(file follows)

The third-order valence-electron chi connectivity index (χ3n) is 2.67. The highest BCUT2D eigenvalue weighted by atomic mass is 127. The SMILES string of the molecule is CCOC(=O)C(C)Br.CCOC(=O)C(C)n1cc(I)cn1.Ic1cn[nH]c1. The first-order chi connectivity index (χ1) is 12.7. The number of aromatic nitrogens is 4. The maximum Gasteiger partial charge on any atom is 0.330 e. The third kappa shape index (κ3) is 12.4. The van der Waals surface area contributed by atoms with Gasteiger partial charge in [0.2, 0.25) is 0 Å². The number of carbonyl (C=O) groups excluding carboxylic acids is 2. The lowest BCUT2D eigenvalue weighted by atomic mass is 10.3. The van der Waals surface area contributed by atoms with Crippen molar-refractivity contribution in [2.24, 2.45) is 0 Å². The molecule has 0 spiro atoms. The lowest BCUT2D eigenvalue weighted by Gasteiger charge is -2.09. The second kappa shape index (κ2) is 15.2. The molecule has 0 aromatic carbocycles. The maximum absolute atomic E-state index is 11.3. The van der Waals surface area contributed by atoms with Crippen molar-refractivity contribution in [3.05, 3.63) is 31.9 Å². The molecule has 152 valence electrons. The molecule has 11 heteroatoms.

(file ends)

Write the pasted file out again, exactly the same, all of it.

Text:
The third-order valence-electron chi connectivity index (χ3n) is 2.67. The highest BCUT2D eigenvalue weighted by atomic mass is 127. The SMILES string of the molecule is CCOC(=O)C(C)Br.CCOC(=O)C(C)n1cc(I)cn1.Ic1cn[nH]c1. The first-order chi connectivity index (χ1) is 12.7. The number of aromatic nitrogens is 4. The maximum Gasteiger partial charge on any atom is 0.330 e. The third kappa shape index (κ3) is 12.4. The van der Waals surface area contributed by atoms with Gasteiger partial charge in [0.2, 0.25) is 0 Å². The number of carbonyl (C=O) groups excluding carboxylic acids is 2. The lowest BCUT2D eigenvalue weighted by atomic mass is 10.3. The van der Waals surface area contributed by atoms with Crippen molar-refractivity contribution in [2.24, 2.45) is 0 Å². The molecule has 0 spiro atoms. The lowest BCUT2D eigenvalue weighted by Gasteiger charge is -2.09. The second kappa shape index (κ2) is 15.2. The molecule has 0 aromatic carbocycles. The maximum absolute atomic E-state index is 11.3. The van der Waals surface area contributed by atoms with Crippen molar-refractivity contribution in [3.05, 3.63) is 31.9 Å². The molecule has 152 valence electrons. The molecule has 11 heteroatoms.